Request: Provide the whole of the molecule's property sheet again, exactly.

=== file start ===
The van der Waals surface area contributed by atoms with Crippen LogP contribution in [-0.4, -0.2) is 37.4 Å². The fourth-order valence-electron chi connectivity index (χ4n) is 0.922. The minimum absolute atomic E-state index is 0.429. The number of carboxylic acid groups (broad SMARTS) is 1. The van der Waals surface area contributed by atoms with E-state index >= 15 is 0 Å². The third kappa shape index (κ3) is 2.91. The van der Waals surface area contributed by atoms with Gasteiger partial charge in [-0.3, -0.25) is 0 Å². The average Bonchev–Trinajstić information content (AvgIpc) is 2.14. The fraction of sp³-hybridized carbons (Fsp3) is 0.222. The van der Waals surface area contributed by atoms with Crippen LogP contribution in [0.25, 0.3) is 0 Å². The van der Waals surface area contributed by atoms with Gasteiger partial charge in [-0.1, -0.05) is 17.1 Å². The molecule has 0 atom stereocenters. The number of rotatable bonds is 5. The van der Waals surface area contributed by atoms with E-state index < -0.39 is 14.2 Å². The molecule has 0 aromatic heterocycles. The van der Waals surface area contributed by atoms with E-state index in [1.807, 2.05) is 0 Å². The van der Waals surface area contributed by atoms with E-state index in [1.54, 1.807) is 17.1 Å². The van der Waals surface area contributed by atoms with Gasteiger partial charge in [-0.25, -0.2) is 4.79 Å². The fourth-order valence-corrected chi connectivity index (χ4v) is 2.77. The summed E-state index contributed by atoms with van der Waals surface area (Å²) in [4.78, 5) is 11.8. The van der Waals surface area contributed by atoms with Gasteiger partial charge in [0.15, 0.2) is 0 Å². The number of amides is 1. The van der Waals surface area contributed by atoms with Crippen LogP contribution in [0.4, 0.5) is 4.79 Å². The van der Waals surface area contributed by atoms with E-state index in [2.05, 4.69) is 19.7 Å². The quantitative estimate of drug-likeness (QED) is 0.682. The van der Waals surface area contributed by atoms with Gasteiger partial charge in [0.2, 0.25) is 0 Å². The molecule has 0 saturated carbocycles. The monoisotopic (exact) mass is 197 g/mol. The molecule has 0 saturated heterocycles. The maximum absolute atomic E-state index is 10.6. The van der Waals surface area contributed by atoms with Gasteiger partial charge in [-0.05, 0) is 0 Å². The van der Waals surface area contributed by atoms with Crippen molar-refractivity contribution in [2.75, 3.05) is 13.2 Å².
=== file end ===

The van der Waals surface area contributed by atoms with Crippen LogP contribution in [-0.4, -0.2) is 37.4 Å². The fourth-order valence-electron chi connectivity index (χ4n) is 0.922. The minimum absolute atomic E-state index is 0.429. The number of carboxylic acid groups (broad SMARTS) is 1. The van der Waals surface area contributed by atoms with E-state index >= 15 is 0 Å². The third kappa shape index (κ3) is 2.91. The van der Waals surface area contributed by atoms with Gasteiger partial charge in [-0.3, -0.25) is 0 Å². The average Bonchev–Trinajstić information content (AvgIpc) is 2.14. The fraction of sp³-hybridized carbons (Fsp3) is 0.222. The van der Waals surface area contributed by atoms with Crippen LogP contribution in [0.25, 0.3) is 0 Å². The van der Waals surface area contributed by atoms with Gasteiger partial charge in [-0.1, -0.05) is 17.1 Å². The molecule has 0 atom stereocenters. The number of rotatable bonds is 5. The van der Waals surface area contributed by atoms with E-state index < -0.39 is 14.2 Å². The molecule has 0 aromatic heterocycles. The van der Waals surface area contributed by atoms with E-state index in [1.807, 2.05) is 0 Å². The van der Waals surface area contributed by atoms with E-state index in [1.54, 1.807) is 17.1 Å². The van der Waals surface area contributed by atoms with Gasteiger partial charge in [-0.25, -0.2) is 4.79 Å². The fourth-order valence-corrected chi connectivity index (χ4v) is 2.77. The summed E-state index contributed by atoms with van der Waals surface area (Å²) in [4.78, 5) is 11.8. The van der Waals surface area contributed by atoms with Gasteiger partial charge in [0.15, 0.2) is 0 Å². The number of amides is 1. The van der Waals surface area contributed by atoms with Crippen LogP contribution in [0.4, 0.5) is 4.79 Å². The van der Waals surface area contributed by atoms with E-state index in [2.05, 4.69) is 19.7 Å². The quantitative estimate of drug-likeness (QED) is 0.682. The van der Waals surface area contributed by atoms with Gasteiger partial charge in [0.2, 0.25) is 0 Å². The molecule has 0 saturated carbocycles. The monoisotopic (exact) mass is 197 g/mol. The molecule has 0 saturated heterocycles. The maximum absolute atomic E-state index is 10.6. The van der Waals surface area contributed by atoms with Gasteiger partial charge in [-0.05, 0) is 0 Å². The van der Waals surface area contributed by atoms with Crippen molar-refractivity contribution in [2.75, 3.05) is 13.2 Å².